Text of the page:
How Big Is The Bakken?

by: Mobile Guru

Recently I've written a couple articles explaining why I believe Northern Oil & Gas (NYSEMKT:NOG) is The Bargain of the Bakken, specifically comparing its metrics to those of Oasis (NYSE:OAS) and Kodiak (NYSE:KOG) to demonstrate why I believe Northern provides a lot more value for your investment dollar. This article will focus on a topic of keen interest to all oil & gas producers with property in the Williston Basin (commonly referred to as "The Bakken"), but particularly to those that are exclusive to, or have very heavy exposure, there, including Continental Resources (NYSE:CLR), EOG Resources (NYSE:EOG), Whiting Petroleum (NYSE:WLL), Oasis Petroleum, Kodiak, Triangle (NYSEMKT:TPLM) and my personal favorite at current prices, Northern Oil & Gas .

The Bakken is commonly considered the largest deposit of hydrocarbons in the Western Hemisphere, producing large quantities of very high quality light, sweet crude with high production levels of oil relative to natural gas. There is virtually zero dry hole risk and, in my opinion, huge potential for growth as estimates of the size growth both in area and in number of layers that can bear oil on an economic basis and as technology continues to advance, enabling producers to extract a higher percentage of the oil in play.

The Bakken is just one layer of oil bearing shale in the Williston Basin, and in recent years the Three Forks has been identified as another layer that produces economic quantities of oil and gas. Recently, in earnings calls and presentations, Continental Resources has disclosed that they have discovered 3 lower benches (layers) of the Three Forks that have shown very impressive early results; this discovery may increase the estimated amount of oil in the Williston Basin by 61% or 323 billion barrels of oil!

From Continental's Q4 2011 earnings call:

Harold Hamm (CEO & Chairman):

"The latest game changer is the Three Forks lower benches. We've literally found an additional oil saturated reservoir in the Bakken that again, makes this world-class oil play bigger and better."

Jack Stark (Senior Vice President for Exploration):

"Continental acquired 6 cores of the entire Three Forks formation in 2011 and discovered there were up to 3 additional layers within the Three Forks formation. The significance of this discovery, and what makes it such a game changer, is that the volume of oil in play for the field almost doubles with these added reservoirs."

"Based on our estimates, the oil in play now stands at around 900 billion barrels of oil versus our previous estimate of 577 billion barrels of oil. This in turn should ultimately translate into more technically recoverable reserves for the field."

Stark went on to talk about the first two test wells that had been drilled. I think this is critically important in understanding the economics and long-term promise of the Williston Basin. A typical well can have a 6 month payback, with subsequent production largely going straight to the bottom line. But some estimates were that only 4% of the oil in the Williston Basin would ultimately be recovered. If advancing technology and ongoing exploration and discovery continuously increases that number, think about what happens to the value of the companies that control large amounts of acreage in that area!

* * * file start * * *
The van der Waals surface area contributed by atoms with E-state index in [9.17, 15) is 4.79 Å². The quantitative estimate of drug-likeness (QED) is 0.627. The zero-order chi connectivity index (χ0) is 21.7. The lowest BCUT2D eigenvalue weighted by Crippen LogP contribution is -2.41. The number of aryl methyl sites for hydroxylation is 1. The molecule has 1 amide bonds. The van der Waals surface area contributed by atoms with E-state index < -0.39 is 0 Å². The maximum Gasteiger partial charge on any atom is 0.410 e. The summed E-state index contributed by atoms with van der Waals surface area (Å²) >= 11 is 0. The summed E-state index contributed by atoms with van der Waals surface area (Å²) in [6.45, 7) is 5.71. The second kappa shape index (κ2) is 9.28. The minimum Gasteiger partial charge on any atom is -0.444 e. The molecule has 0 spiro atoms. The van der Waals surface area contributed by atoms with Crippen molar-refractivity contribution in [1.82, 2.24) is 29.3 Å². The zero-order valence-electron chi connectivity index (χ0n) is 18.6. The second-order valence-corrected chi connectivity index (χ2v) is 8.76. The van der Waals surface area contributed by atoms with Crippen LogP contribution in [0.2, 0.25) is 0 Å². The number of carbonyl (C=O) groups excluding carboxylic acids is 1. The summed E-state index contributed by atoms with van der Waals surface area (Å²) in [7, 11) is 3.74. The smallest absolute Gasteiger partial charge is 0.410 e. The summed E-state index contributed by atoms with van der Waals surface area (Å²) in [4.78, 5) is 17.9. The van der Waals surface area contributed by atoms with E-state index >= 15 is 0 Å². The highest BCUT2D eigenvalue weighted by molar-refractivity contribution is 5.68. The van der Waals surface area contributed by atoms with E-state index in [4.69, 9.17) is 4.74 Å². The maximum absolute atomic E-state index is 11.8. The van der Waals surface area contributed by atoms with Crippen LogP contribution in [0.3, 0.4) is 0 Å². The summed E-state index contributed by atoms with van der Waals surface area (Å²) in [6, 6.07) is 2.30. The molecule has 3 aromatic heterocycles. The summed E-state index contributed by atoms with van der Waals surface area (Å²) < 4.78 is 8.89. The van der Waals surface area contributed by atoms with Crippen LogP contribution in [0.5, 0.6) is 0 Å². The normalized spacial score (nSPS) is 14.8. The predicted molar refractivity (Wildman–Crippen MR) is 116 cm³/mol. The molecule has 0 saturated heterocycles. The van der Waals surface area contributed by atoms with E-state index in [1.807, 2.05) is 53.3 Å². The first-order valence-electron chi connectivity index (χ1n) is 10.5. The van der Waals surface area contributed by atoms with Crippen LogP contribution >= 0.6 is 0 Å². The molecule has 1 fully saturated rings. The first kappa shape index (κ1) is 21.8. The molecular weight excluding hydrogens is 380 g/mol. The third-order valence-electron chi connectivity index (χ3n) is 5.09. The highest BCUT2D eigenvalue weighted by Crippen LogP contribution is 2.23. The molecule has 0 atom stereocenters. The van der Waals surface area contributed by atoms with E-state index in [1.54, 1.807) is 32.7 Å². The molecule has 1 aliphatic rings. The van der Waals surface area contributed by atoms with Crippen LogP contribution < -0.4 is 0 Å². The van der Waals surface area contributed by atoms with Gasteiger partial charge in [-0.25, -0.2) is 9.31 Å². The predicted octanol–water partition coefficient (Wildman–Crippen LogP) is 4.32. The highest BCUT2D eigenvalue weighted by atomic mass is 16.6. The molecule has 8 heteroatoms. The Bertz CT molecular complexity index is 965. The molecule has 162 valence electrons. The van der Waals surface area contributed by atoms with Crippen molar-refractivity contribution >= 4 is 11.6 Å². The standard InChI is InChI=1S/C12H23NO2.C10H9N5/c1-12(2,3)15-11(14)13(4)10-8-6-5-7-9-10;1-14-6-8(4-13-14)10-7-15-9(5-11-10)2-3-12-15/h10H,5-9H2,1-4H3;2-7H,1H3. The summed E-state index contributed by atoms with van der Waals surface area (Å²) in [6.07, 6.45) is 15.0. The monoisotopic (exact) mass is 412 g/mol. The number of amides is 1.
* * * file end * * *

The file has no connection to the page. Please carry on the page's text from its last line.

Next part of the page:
This makes Continental's Q1 2012 earnings call all the more interesting. Read the following excerpts from Jeff Hume, President and COO:

"We are very pleased with the performance of our first 2 second-bench Three Forks producers, the Charlotte 2-22H and the Sunline 11-1. The Charlotte has produced 64,000 barrels of oil equivalent in 5.5 months and the Sunline has produced 48,000 barrels of oil equivalent in 2.8 months, and both wells continue to produce in line with the typical first-bench Three Forks producers. It looks like we're going to average around 650,000 EURs from early data, from early curves. So it looks very strong right now."

"By year end, we plan to drill 8 additional wells to test not only the second bench of the Three Forks, but also the third bench as well. Our first third-bench well will be drilled in the 1,280-acre Charlotte unit. This well will be located 0.5 mile east of the Charlotte 2-22 second-bench producer and 660 feet east of the Charlotte 1-22 Middle Bakken producer. In addition to this third-bench test, we also plan to drill a first-bench Three Forks well between the 1-22 Middle Bakken well and the 2-22 second Three Forks well. When finished, this will be the first 1,280-acre unit in the play with wells completed in 4 different members of the Bakken petroleum system. We'll approve or disapprove that there's interference between those horizons. Right now, we don't believe there is, but we're going to do the work, spend the money to do that. I believe we just have a larger petroleum storage system than we previously thought, and the reserves will increase as we get that data in hand, and that will be later this year."

"We also have a 320-acre development project underway for the Middle Bakken and first bench of the Three Forks. The Midnight Run project, as it is called, consists of 3 Middle Bakken producers and 3 Three Forks producers within one 1,280-acre unit. The wells in each horizon are spaced 1,320 feet apart, with the Middle Bakken wells offset 660 feet from centerlines of the Three Forks. These wells began producing in the first quarter with average IPs of 1,300 barrels of oil equivalent per day per well. Interference testing is underway, and results will help guide future drilling density for the play."

When asked about where they will spend their $550 million CapEx increase, Hume responded "it's all entirely going to the Bakken." (They produce in the Niobrara/DJ Basin, the Anadarko Woodford and the Bakken.) He added, "we're obviously participating in all the acreage sales in our key plays, mainly the Bakken. Right now, we're very concentrated, very focused on consolidating acreage in the Bakken."